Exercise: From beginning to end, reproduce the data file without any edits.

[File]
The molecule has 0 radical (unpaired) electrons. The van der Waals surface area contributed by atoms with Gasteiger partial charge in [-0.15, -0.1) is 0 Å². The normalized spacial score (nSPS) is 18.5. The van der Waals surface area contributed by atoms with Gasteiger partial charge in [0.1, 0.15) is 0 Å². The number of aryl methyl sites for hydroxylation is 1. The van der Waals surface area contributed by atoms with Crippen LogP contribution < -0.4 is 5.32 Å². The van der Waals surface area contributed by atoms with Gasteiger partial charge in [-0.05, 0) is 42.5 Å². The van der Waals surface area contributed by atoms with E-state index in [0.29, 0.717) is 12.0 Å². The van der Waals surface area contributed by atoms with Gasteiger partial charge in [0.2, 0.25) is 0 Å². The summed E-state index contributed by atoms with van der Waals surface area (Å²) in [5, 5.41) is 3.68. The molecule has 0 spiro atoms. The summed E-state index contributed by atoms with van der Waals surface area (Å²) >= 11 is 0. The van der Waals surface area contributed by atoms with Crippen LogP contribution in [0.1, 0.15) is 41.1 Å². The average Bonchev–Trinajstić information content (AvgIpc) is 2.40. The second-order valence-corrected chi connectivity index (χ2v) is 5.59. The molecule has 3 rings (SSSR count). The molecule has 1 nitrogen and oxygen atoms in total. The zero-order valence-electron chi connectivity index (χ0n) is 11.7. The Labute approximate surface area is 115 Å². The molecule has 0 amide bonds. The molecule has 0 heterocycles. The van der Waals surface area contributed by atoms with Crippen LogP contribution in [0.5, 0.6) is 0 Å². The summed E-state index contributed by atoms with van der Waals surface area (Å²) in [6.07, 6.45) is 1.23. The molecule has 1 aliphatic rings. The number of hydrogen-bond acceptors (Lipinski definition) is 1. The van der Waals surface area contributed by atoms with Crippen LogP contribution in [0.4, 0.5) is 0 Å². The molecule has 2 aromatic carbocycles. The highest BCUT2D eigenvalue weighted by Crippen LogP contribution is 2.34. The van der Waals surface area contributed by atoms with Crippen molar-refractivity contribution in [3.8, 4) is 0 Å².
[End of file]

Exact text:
The molecule has 0 radical (unpaired) electrons. The van der Waals surface area contributed by atoms with Gasteiger partial charge in [-0.15, -0.1) is 0 Å². The normalized spacial score (nSPS) is 18.5. The van der Waals surface area contributed by atoms with Gasteiger partial charge in [0.1, 0.15) is 0 Å². The number of aryl methyl sites for hydroxylation is 1. The van der Waals surface area contributed by atoms with Crippen LogP contribution < -0.4 is 5.32 Å². The van der Waals surface area contributed by atoms with Gasteiger partial charge in [-0.05, 0) is 42.5 Å². The van der Waals surface area contributed by atoms with E-state index in [0.29, 0.717) is 12.0 Å². The van der Waals surface area contributed by atoms with Gasteiger partial charge in [0.2, 0.25) is 0 Å². The summed E-state index contributed by atoms with van der Waals surface area (Å²) in [5, 5.41) is 3.68. The molecule has 0 spiro atoms. The summed E-state index contributed by atoms with van der Waals surface area (Å²) >= 11 is 0. The van der Waals surface area contributed by atoms with Crippen LogP contribution in [0.1, 0.15) is 41.1 Å². The average Bonchev–Trinajstić information content (AvgIpc) is 2.40. The second-order valence-corrected chi connectivity index (χ2v) is 5.59. The molecule has 3 rings (SSSR count). The molecule has 1 nitrogen and oxygen atoms in total. The zero-order valence-electron chi connectivity index (χ0n) is 11.7. The Labute approximate surface area is 115 Å². The molecule has 0 amide bonds. The molecule has 0 heterocycles. The van der Waals surface area contributed by atoms with Crippen LogP contribution in [0.5, 0.6) is 0 Å². The summed E-state index contributed by atoms with van der Waals surface area (Å²) in [6.07, 6.45) is 1.23. The molecule has 1 aliphatic rings. The number of hydrogen-bond acceptors (Lipinski definition) is 1. The van der Waals surface area contributed by atoms with Crippen LogP contribution in [0.4, 0.5) is 0 Å². The molecule has 2 aromatic carbocycles. The highest BCUT2D eigenvalue weighted by Crippen LogP contribution is 2.34. The van der Waals surface area contributed by atoms with Crippen molar-refractivity contribution in [3.8, 4) is 0 Å².